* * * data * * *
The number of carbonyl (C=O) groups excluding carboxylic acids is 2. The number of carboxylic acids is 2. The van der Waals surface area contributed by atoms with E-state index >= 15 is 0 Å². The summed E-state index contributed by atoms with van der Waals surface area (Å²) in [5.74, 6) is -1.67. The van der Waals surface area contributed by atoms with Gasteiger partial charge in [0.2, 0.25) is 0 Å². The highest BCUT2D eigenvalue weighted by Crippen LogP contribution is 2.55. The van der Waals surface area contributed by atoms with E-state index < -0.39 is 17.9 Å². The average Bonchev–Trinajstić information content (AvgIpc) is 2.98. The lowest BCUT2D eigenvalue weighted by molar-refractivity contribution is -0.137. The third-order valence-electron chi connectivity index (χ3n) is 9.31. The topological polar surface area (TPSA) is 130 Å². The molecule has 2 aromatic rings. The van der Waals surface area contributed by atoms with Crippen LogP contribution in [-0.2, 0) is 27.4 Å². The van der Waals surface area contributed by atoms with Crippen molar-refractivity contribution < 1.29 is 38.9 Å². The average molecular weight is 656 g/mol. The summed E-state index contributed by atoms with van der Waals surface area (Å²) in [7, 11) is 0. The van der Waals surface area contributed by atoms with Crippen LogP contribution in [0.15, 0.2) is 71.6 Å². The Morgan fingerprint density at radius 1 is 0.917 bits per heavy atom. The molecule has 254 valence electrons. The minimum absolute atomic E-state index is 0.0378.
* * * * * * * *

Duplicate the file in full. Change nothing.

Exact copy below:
The number of carbonyl (C=O) groups excluding carboxylic acids is 2. The number of carboxylic acids is 2. The van der Waals surface area contributed by atoms with E-state index >= 15 is 0 Å². The summed E-state index contributed by atoms with van der Waals surface area (Å²) in [5.74, 6) is -1.67. The van der Waals surface area contributed by atoms with Gasteiger partial charge in [0.2, 0.25) is 0 Å². The highest BCUT2D eigenvalue weighted by Crippen LogP contribution is 2.55. The van der Waals surface area contributed by atoms with E-state index < -0.39 is 17.9 Å². The average Bonchev–Trinajstić information content (AvgIpc) is 2.98. The lowest BCUT2D eigenvalue weighted by molar-refractivity contribution is -0.137. The third-order valence-electron chi connectivity index (χ3n) is 9.31. The topological polar surface area (TPSA) is 130 Å². The molecule has 2 aromatic rings. The van der Waals surface area contributed by atoms with Crippen LogP contribution in [-0.2, 0) is 27.4 Å². The van der Waals surface area contributed by atoms with Crippen molar-refractivity contribution < 1.29 is 38.9 Å². The average molecular weight is 656 g/mol. The summed E-state index contributed by atoms with van der Waals surface area (Å²) in [7, 11) is 0. The van der Waals surface area contributed by atoms with Crippen LogP contribution in [0.15, 0.2) is 71.6 Å². The Morgan fingerprint density at radius 1 is 0.917 bits per heavy atom. The molecule has 254 valence electrons. The minimum absolute atomic E-state index is 0.0378.